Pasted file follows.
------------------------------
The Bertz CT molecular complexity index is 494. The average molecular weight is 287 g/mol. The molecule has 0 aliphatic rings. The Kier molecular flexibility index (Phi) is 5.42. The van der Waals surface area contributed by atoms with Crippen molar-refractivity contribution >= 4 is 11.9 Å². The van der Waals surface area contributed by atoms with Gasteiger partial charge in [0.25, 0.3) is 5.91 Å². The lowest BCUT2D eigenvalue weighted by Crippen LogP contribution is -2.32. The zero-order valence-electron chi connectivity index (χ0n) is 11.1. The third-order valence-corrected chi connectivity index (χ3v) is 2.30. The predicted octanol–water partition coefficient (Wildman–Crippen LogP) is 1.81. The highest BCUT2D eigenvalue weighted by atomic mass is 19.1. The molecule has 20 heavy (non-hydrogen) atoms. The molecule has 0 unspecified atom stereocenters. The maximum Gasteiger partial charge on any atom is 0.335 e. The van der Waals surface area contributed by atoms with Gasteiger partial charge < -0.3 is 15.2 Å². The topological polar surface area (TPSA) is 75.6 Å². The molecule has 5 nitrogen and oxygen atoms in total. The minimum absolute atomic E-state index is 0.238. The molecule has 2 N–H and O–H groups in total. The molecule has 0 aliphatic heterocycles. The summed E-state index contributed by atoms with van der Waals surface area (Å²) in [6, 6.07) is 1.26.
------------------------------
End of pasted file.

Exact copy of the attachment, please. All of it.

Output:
The Bertz CT molecular complexity index is 494. The average molecular weight is 287 g/mol. The molecule has 0 aliphatic rings. The Kier molecular flexibility index (Phi) is 5.42. The van der Waals surface area contributed by atoms with Crippen molar-refractivity contribution >= 4 is 11.9 Å². The van der Waals surface area contributed by atoms with Gasteiger partial charge in [0.25, 0.3) is 5.91 Å². The lowest BCUT2D eigenvalue weighted by Crippen LogP contribution is -2.32. The zero-order valence-electron chi connectivity index (χ0n) is 11.1. The third-order valence-corrected chi connectivity index (χ3v) is 2.30. The predicted octanol–water partition coefficient (Wildman–Crippen LogP) is 1.81. The highest BCUT2D eigenvalue weighted by atomic mass is 19.1. The molecule has 20 heavy (non-hydrogen) atoms. The molecule has 0 unspecified atom stereocenters. The maximum Gasteiger partial charge on any atom is 0.335 e. The van der Waals surface area contributed by atoms with Gasteiger partial charge < -0.3 is 15.2 Å². The topological polar surface area (TPSA) is 75.6 Å². The molecule has 5 nitrogen and oxygen atoms in total. The minimum absolute atomic E-state index is 0.238. The molecule has 2 N–H and O–H groups in total. The molecule has 0 aliphatic heterocycles. The summed E-state index contributed by atoms with van der Waals surface area (Å²) in [6, 6.07) is 1.26.